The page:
Renowned chef Renee Erickson’s boutique empire Sea Creatures supplies Seattle with modern spins on old-time seafood recipes, sourcing from local fisheries and farms. The popular restaurants each have a specific niche inspired by the culinary delights from regions famed for their seafood. However, the Seattle staple is The Walrus and The Carpenter, which has the city’s best steak tartare. For those that don’t want their fish cooked, Nishino in Washington Park offers elegant cuts of sashimi over crisp white tablecloths. Pricey (but complementing) sakes are offered alongside the restaurant’s sushi, which gains national recognition by the week.
Seafood is in fact so plentiful in Seattle that it inserts itself in unexpected forms. At the esteemed Pikes Place Market, Piroshky Piroshky serves its best selling smoked salmon pate. Salmon, cream cheese, and dill wrapped and warmed to take on the go. But don’t fret the fish if it’s not your thing. The Emerald City is a vegetarian-friendly city, and its greenest restaurant is Plum Bistro, which serves a creative and upscale vegan menu in a lovely, bright, plant-filled atrium. Located in Capitol Hill, the city’s gay neighbourhood, the restaurant is a great brunch spot to take your first stabs at Sunday.
MBar has one of the best patios in the city with extensive skyline views for dinners with larger groups. The establishment’s inventive American cuisine is upscale, trendy, and delicious, but the year-round patio complete with blankets and warmers make the experience especially memorable. For more formal, fine dining Altura (Italian, meaning achieving great depth or height) prepares a seasonal three-course menu that has racked up local awards since opening in 2012. No matter where you end up for dinner, cap the evening with Molly Moon’s Homemade Ice Cream, sprinkled around the city.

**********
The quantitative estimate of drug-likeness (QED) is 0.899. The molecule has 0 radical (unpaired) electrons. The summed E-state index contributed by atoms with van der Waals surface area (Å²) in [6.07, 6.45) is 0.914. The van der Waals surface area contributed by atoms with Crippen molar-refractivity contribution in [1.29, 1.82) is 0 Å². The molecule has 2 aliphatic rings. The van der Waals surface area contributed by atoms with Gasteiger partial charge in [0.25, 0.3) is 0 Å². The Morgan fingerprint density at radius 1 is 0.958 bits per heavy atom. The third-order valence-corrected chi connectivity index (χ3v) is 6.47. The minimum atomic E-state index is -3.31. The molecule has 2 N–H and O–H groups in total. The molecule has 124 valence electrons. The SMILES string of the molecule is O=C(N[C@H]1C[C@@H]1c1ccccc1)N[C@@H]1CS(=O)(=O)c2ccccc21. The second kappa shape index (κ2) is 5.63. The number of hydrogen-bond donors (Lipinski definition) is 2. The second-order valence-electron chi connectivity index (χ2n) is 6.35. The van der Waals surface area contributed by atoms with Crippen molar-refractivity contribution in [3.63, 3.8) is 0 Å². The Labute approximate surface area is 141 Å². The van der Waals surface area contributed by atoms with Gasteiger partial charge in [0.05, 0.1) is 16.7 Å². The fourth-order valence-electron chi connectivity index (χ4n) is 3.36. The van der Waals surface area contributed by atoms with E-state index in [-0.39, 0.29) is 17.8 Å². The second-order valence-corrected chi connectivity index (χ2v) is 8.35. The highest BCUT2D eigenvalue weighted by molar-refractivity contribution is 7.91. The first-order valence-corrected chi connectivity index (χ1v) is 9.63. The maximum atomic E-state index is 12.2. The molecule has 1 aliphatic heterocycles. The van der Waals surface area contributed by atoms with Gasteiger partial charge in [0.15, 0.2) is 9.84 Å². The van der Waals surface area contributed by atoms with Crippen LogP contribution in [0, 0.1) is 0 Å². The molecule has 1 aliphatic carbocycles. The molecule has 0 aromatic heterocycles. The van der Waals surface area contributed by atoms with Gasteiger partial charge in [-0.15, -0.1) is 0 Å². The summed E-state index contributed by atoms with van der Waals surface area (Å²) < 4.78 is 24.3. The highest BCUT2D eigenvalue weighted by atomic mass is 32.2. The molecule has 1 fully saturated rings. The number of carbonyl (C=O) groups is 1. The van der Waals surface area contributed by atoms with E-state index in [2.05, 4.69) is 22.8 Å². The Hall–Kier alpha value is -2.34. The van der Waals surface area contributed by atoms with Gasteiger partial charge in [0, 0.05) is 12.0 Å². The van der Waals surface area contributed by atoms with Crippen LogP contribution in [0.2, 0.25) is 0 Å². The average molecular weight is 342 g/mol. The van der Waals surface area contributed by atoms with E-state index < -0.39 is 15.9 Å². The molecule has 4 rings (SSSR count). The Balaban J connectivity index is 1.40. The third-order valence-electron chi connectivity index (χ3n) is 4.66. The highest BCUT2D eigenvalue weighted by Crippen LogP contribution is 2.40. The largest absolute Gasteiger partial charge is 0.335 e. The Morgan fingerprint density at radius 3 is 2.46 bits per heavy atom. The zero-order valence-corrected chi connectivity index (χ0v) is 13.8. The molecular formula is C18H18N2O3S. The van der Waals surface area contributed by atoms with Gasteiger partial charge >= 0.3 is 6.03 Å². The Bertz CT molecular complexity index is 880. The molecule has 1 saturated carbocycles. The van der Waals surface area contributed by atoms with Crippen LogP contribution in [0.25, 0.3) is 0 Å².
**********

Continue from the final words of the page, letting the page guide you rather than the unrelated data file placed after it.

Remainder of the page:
It would be a shopping sin to visit Seattle and not visit the Nordstrom flagship location
Shopping in Seattle
Seattle is home to the rugged outdoor brand Filson. The flagship store features a fireplace, bulletproof bags, and enough flannels to fill a lumberjack’s closet. In the same building the store occupies, the company “develops, cuts, and sews (their) unfailing goods” in one of only a handful of truly “made in America” clothing brands.
It would be a shopping sin to visit Seattle and not visit the Nordstrom flagship location, which takes up a city block and has everything one comes to expect from a Nordstrom, but at epic proportions. For modern menswear, visit Killion, a new concept store (only in Seattle, Las Vegas and LA), where expertly designed garments are sold direct to consumers, and where products are never mass-produced. Items at Killion are never restocked once sold out, and sales are non-existent as the brand avoids unnecessary markups on their high-end style.
And now for Mr Hudson’s Seattle gay scene guide. You will smell hops on every corner of Seattle because it has the most craft breweries of any American city. Join the hops culture and opt for a happy hour I.P.A. at Cloudburst Brewing, which has some of the city’s most experimental concoctions (like the guava and coriander ale.) For cocktails, chat with friends at Gainsbourg Lounge. The French drink selection adds lovely European flair thousands of miles from the home continent. Adventurers will enjoy exploring the handful of speakeasies hidden around the city behind false doors, blinking lights, and passwords. While many are word of mouth, Gin and Bathtub Co. lurks in an alley off Blanchard street between Avenue 1 & 2. Arrive early to secure entrance and don’t hesitate: order the Ivory Key.
Once lubricated, head over to Capitol Hill’s Q Nightclub, a behemoth 12,500 square foot nightclub with high concept lighting and speakers. The club hosts house and techno DJs that channel the genre’s origins of long, artistic sets. Maybe it’s late, and you’re looking for something to take you into the new day. Located in SoDo, Monkey Loft is the city’s best after-hours running until 4 a.m. playing, you guessed it, techno.
Exclusive Mr Hudson offers
MBAR | Photo: Brooke Fitts
Sea Creatures - The Whale Wins | Photo: Dorothée Brand
Seattle Art Museum | Photo: Benjamin Benschneider
Olympic Sculpture Park | Photo: Benjamin Benschneider
MBAR | Photo: Brooke Fitts